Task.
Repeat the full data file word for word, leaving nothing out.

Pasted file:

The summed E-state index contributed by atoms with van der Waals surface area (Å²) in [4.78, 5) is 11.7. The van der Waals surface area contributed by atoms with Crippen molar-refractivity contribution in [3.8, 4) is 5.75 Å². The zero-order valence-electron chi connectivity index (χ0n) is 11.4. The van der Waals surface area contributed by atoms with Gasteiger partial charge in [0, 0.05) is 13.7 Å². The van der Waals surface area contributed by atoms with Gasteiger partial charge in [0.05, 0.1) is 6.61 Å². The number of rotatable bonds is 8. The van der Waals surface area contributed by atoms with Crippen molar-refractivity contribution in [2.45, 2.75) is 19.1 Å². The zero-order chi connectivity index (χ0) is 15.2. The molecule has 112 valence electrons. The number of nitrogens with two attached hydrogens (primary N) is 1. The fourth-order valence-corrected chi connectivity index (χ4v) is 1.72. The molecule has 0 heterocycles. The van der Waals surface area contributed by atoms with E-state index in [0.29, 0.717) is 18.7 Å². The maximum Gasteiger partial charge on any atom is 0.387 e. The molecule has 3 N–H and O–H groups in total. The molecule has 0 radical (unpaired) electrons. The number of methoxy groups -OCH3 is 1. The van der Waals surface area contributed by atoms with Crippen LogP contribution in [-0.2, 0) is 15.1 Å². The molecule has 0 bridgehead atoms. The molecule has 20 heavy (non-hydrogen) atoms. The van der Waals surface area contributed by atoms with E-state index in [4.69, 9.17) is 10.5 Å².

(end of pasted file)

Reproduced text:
The summed E-state index contributed by atoms with van der Waals surface area (Å²) in [4.78, 5) is 11.7. The van der Waals surface area contributed by atoms with Crippen molar-refractivity contribution in [3.8, 4) is 5.75 Å². The zero-order valence-electron chi connectivity index (χ0n) is 11.4. The van der Waals surface area contributed by atoms with Gasteiger partial charge in [0, 0.05) is 13.7 Å². The van der Waals surface area contributed by atoms with Gasteiger partial charge in [0.05, 0.1) is 6.61 Å². The number of rotatable bonds is 8. The van der Waals surface area contributed by atoms with Crippen molar-refractivity contribution in [2.45, 2.75) is 19.1 Å². The zero-order chi connectivity index (χ0) is 15.2. The molecule has 112 valence electrons. The number of nitrogens with two attached hydrogens (primary N) is 1. The fourth-order valence-corrected chi connectivity index (χ4v) is 1.72. The molecule has 0 heterocycles. The van der Waals surface area contributed by atoms with E-state index in [0.29, 0.717) is 18.7 Å². The maximum Gasteiger partial charge on any atom is 0.387 e. The molecule has 3 N–H and O–H groups in total. The molecule has 0 radical (unpaired) electrons. The number of methoxy groups -OCH3 is 1. The van der Waals surface area contributed by atoms with Crippen LogP contribution in [-0.2, 0) is 15.1 Å². The molecule has 0 bridgehead atoms. The molecule has 20 heavy (non-hydrogen) atoms. The van der Waals surface area contributed by atoms with E-state index in [4.69, 9.17) is 10.5 Å².